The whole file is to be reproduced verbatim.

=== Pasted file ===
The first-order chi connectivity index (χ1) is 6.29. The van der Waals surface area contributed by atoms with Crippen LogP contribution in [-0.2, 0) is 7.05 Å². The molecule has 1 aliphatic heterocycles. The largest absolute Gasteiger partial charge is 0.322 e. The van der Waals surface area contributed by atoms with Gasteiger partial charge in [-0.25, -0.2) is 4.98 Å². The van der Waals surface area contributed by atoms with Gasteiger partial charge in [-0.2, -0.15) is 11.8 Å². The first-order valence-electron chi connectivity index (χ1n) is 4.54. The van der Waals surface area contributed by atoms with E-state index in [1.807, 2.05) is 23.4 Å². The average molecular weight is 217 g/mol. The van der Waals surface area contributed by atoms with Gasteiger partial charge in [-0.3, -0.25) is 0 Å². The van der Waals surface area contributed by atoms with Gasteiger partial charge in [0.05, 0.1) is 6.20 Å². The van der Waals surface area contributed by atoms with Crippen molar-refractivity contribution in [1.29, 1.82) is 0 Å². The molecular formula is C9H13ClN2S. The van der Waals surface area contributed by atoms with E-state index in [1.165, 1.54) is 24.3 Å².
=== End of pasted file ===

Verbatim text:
The first-order chi connectivity index (χ1) is 6.29. The van der Waals surface area contributed by atoms with Crippen LogP contribution in [-0.2, 0) is 7.05 Å². The molecule has 1 aliphatic heterocycles. The largest absolute Gasteiger partial charge is 0.322 e. The van der Waals surface area contributed by atoms with Gasteiger partial charge in [-0.25, -0.2) is 4.98 Å². The van der Waals surface area contributed by atoms with Gasteiger partial charge in [-0.2, -0.15) is 11.8 Å². The first-order valence-electron chi connectivity index (χ1n) is 4.54. The van der Waals surface area contributed by atoms with E-state index in [1.807, 2.05) is 23.4 Å². The average molecular weight is 217 g/mol. The van der Waals surface area contributed by atoms with Gasteiger partial charge in [-0.3, -0.25) is 0 Å². The van der Waals surface area contributed by atoms with Gasteiger partial charge in [0.05, 0.1) is 6.20 Å². The van der Waals surface area contributed by atoms with Crippen molar-refractivity contribution in [1.29, 1.82) is 0 Å². The molecular formula is C9H13ClN2S. The van der Waals surface area contributed by atoms with E-state index in [1.165, 1.54) is 24.3 Å².